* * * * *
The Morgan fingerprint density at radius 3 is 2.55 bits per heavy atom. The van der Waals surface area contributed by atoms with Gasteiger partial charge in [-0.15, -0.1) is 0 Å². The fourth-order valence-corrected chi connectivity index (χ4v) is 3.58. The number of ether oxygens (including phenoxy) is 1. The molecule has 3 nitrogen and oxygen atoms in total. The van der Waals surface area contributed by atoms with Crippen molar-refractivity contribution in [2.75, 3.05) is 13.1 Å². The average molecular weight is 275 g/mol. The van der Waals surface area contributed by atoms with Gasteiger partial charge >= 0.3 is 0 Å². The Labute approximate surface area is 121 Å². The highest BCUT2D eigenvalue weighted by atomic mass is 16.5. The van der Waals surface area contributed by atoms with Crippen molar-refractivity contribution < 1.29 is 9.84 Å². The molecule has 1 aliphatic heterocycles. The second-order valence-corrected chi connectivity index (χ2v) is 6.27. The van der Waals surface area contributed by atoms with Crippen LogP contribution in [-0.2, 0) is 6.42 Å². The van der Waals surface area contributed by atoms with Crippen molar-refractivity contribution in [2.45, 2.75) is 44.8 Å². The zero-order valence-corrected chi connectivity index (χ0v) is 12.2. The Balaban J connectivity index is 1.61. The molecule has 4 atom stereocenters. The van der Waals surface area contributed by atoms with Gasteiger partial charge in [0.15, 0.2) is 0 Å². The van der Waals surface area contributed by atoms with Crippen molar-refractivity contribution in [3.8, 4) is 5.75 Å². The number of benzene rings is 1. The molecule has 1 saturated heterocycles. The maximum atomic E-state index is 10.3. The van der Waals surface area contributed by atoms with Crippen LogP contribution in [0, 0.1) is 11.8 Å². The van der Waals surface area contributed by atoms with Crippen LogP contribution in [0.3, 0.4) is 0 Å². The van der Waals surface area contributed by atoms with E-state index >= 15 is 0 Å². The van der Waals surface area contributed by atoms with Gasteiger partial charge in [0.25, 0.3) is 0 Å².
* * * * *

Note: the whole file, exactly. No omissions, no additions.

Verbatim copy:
The Morgan fingerprint density at radius 3 is 2.55 bits per heavy atom. The van der Waals surface area contributed by atoms with Gasteiger partial charge in [-0.15, -0.1) is 0 Å². The fourth-order valence-corrected chi connectivity index (χ4v) is 3.58. The number of ether oxygens (including phenoxy) is 1. The molecule has 3 nitrogen and oxygen atoms in total. The van der Waals surface area contributed by atoms with Crippen molar-refractivity contribution in [2.75, 3.05) is 13.1 Å². The average molecular weight is 275 g/mol. The van der Waals surface area contributed by atoms with Gasteiger partial charge >= 0.3 is 0 Å². The Labute approximate surface area is 121 Å². The highest BCUT2D eigenvalue weighted by atomic mass is 16.5. The van der Waals surface area contributed by atoms with Crippen molar-refractivity contribution < 1.29 is 9.84 Å². The molecule has 1 aliphatic heterocycles. The second-order valence-corrected chi connectivity index (χ2v) is 6.27. The van der Waals surface area contributed by atoms with Crippen LogP contribution in [-0.2, 0) is 6.42 Å². The van der Waals surface area contributed by atoms with Crippen molar-refractivity contribution in [2.45, 2.75) is 44.8 Å². The zero-order valence-corrected chi connectivity index (χ0v) is 12.2. The Balaban J connectivity index is 1.61. The molecule has 4 atom stereocenters. The van der Waals surface area contributed by atoms with Gasteiger partial charge in [0.15, 0.2) is 0 Å². The van der Waals surface area contributed by atoms with Crippen molar-refractivity contribution in [3.8, 4) is 5.75 Å². The number of benzene rings is 1. The molecule has 1 saturated heterocycles. The maximum atomic E-state index is 10.3. The van der Waals surface area contributed by atoms with Crippen LogP contribution in [0, 0.1) is 11.8 Å². The van der Waals surface area contributed by atoms with Crippen LogP contribution in [0.3, 0.4) is 0 Å². The van der Waals surface area contributed by atoms with E-state index >= 15 is 0 Å². The van der Waals surface area contributed by atoms with Gasteiger partial charge in [0.25, 0.3) is 0 Å².